With the complex relationship between the chemistry and microbiology of wine it is often difficult to know when to filter, what kind of filtration is necessary, and if the filtration process selected will be effective. In this article we hope to shed some light on the complexity of the filtration process.
Firstly, we’ll touch on a “frequently asked question”. I’m ready to bottle, is filtration really necessary?
Well, rare occasions occur where this complex bond between chemistry and microbiology of the wine is in sync and the wine is stable to the point where filtration is not deemed necessary. In these cases, the following criteria is met;
Alcoholic fermentation must be complete, i.e. less than 1g/L of the fermentation sugars glucose and fructose are present.
Brettanomyces and Pediococcus are capable of using the unfermentable sugar pentose. Less than 1g/L of pentoses must be present.
Malolactic fermentation is complete, i.e. less than 0.2 g/L malic acid remains.
Brettanomyces management has been performed and no Brettanomyces populations are present.
The necessary amount of free molecular SO2 is present in correlation with the pH of the wine. Ensure an excess of SO2 is present to account for SO2 loses during and immediately after bottling. Follow the link below if you have any uncertainties about the levels of your molecular SO2 in relation to your pH levels.
The wine is stable in terms of cold stabilization, protein stabilization and pinking in white wines.
All visibly suspended solids have settled out completely, including yeasts and bacteria.
For blended wines, the final blend should have been stable at cellar temperatures for at least six months.
Test bottles of the wine have been stable at room temperature for at least one month.
Unfortunately, if your wine does not meet these requirements filtration will most likely be deemed necessary, leading us to our next point. What are my options in terms of filtration?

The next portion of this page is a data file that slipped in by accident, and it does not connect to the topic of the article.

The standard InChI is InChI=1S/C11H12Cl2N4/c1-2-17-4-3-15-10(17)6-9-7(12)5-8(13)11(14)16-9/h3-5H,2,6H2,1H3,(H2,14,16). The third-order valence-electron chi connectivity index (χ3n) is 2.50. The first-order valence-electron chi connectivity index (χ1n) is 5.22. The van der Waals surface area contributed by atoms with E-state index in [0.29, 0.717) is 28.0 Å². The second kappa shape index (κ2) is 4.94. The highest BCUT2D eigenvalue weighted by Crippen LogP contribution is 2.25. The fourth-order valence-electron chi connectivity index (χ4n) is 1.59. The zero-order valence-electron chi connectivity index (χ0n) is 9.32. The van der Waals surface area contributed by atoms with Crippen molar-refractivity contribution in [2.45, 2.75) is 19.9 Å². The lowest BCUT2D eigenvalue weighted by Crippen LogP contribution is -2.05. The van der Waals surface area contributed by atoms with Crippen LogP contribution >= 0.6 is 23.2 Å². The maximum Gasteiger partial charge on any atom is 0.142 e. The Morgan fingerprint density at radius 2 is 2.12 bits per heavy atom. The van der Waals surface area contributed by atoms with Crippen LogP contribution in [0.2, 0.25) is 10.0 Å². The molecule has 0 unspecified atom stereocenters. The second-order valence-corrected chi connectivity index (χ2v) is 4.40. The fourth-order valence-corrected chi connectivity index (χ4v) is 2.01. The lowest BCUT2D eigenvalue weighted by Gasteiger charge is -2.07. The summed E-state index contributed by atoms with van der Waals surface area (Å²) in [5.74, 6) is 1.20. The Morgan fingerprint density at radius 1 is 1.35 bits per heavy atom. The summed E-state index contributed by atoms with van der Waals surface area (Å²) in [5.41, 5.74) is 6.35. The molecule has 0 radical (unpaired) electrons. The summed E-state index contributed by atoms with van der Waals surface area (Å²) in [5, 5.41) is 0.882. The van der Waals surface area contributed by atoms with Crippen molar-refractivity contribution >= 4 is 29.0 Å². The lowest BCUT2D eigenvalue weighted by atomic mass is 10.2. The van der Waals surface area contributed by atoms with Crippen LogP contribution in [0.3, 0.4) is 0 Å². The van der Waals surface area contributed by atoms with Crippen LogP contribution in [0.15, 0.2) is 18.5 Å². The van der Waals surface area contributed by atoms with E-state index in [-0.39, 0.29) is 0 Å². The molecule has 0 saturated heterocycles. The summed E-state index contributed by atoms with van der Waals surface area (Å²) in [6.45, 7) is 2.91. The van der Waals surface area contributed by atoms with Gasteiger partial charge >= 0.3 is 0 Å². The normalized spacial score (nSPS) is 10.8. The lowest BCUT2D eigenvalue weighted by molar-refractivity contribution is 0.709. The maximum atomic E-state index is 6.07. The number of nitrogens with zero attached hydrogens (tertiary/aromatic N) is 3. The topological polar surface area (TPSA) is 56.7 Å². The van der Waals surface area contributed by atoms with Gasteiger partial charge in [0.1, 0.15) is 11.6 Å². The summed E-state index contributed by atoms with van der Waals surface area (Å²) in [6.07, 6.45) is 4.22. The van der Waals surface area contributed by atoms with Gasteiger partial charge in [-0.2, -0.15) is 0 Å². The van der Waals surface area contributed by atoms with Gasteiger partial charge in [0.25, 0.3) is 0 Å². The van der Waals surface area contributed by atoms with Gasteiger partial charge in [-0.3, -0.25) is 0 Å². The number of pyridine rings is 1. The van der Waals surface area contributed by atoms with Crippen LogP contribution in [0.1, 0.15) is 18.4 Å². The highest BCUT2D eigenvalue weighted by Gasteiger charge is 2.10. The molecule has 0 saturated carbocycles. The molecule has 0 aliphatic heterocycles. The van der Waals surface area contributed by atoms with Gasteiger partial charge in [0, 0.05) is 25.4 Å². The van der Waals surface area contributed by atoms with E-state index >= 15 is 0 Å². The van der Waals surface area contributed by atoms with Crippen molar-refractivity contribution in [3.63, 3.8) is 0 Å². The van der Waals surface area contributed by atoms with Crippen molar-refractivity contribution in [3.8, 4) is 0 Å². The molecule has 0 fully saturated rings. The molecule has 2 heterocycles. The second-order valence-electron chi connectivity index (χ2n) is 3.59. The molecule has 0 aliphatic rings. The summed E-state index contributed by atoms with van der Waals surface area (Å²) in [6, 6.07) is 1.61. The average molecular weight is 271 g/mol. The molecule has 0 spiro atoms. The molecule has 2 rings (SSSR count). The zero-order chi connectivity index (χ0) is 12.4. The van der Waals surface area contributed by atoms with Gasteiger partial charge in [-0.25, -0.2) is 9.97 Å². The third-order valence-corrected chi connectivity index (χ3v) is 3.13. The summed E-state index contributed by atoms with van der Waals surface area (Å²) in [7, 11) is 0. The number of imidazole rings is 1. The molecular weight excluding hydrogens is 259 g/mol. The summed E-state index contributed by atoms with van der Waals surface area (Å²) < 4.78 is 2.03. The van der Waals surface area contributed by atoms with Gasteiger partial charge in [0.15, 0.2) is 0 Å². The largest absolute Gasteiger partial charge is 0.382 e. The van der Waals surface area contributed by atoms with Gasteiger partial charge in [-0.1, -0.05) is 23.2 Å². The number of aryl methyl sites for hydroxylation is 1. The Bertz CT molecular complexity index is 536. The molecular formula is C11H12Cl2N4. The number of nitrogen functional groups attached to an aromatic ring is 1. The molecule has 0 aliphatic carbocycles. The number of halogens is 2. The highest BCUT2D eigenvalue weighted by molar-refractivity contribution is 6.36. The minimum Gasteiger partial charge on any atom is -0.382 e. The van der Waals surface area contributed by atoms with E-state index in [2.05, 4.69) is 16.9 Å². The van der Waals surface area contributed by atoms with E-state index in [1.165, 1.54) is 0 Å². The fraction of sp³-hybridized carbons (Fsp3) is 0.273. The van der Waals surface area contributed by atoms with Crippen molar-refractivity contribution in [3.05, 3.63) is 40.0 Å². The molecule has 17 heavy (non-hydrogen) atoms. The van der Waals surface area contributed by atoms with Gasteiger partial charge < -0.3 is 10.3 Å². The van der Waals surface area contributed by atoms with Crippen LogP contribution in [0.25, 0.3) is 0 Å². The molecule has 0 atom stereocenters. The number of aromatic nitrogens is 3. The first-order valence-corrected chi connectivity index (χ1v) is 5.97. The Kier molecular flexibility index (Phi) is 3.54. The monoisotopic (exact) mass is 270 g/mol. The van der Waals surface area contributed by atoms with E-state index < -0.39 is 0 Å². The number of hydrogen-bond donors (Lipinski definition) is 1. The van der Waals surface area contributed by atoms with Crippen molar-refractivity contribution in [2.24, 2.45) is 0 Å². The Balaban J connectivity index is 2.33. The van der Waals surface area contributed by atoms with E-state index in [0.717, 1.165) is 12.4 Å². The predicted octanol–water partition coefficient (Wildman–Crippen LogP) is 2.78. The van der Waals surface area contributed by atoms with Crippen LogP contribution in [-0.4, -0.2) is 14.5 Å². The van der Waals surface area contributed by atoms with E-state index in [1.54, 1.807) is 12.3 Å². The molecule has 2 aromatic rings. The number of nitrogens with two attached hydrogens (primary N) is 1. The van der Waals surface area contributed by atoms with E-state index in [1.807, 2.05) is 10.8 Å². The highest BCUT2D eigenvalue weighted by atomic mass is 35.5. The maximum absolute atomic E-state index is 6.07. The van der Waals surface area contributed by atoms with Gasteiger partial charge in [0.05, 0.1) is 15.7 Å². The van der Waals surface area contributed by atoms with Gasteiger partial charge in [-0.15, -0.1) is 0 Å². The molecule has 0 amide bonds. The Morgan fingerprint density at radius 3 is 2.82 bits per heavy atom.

Mechanistically, filtration can be divided into the two categories of perpendicular-flow and cross- or tangential flow filtration.
Perpendicular flow filtration includes screen filtration, depth filtration and membrane filtration. The particulate-laden suspension approaches the filter head-on where solids larger than the filters absolute porosity are retained. Filter media can either be diatomaceous earth, or powder, or paper/pads.
Screen filtration: often referred to as pre-filters, are used to reduce levels of large particles en route to pad or diatomaceous earth filters. Their primary application is, therefore, to reduce high solid loads that can cause problems in downstream filtration processes. However, in practice winemakers would generally opt to use conventional gravity clarification or selective fining agents instead of another tier of filtration.
Depth filtration: fibres and/or filter powders comprise this three-dimensional filter matrix that are randomly distributed within the filter. The wine must, therefore, travel through this network of channels and a range of cavities of different sizes where particles in the wine will become trapped. In principle, particles within the wine are being retained by a trapping or sieving effect, as well as, an adsorption effect. It is important to note depth filtration is not an absolute filtration and particles may still be present in the wine. Depth filtration would be considered more of a polishing or pre-filter before sterile filtration.